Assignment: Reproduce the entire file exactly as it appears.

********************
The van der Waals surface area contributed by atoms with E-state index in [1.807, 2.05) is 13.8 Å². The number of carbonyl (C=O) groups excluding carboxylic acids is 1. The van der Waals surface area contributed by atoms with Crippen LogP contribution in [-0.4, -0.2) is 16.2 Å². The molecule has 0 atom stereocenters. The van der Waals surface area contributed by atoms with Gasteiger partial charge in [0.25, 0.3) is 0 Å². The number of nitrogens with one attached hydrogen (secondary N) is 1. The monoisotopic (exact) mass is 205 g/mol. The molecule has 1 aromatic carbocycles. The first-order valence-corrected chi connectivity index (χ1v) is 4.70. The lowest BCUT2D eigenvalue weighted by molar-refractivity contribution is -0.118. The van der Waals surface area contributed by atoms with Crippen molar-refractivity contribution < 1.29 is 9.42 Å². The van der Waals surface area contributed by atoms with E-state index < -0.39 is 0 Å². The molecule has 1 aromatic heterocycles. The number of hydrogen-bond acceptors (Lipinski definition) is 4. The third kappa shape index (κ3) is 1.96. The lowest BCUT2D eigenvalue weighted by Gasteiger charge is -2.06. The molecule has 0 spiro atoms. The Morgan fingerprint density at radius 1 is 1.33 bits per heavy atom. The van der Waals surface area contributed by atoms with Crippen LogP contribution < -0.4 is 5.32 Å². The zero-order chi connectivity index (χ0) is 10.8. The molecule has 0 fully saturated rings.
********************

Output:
The van der Waals surface area contributed by atoms with E-state index in [1.807, 2.05) is 13.8 Å². The number of carbonyl (C=O) groups excluding carboxylic acids is 1. The van der Waals surface area contributed by atoms with Crippen LogP contribution in [-0.4, -0.2) is 16.2 Å². The molecule has 0 atom stereocenters. The van der Waals surface area contributed by atoms with Gasteiger partial charge in [0.25, 0.3) is 0 Å². The number of nitrogens with one attached hydrogen (secondary N) is 1. The monoisotopic (exact) mass is 205 g/mol. The molecule has 1 aromatic carbocycles. The first-order valence-corrected chi connectivity index (χ1v) is 4.70. The lowest BCUT2D eigenvalue weighted by molar-refractivity contribution is -0.118. The van der Waals surface area contributed by atoms with Crippen molar-refractivity contribution < 1.29 is 9.42 Å². The van der Waals surface area contributed by atoms with E-state index < -0.39 is 0 Å². The molecule has 1 aromatic heterocycles. The number of hydrogen-bond acceptors (Lipinski definition) is 4. The third kappa shape index (κ3) is 1.96. The lowest BCUT2D eigenvalue weighted by Gasteiger charge is -2.06. The molecule has 0 spiro atoms. The Morgan fingerprint density at radius 1 is 1.33 bits per heavy atom. The van der Waals surface area contributed by atoms with Crippen LogP contribution < -0.4 is 5.32 Å². The zero-order chi connectivity index (χ0) is 10.8. The molecule has 0 fully saturated rings.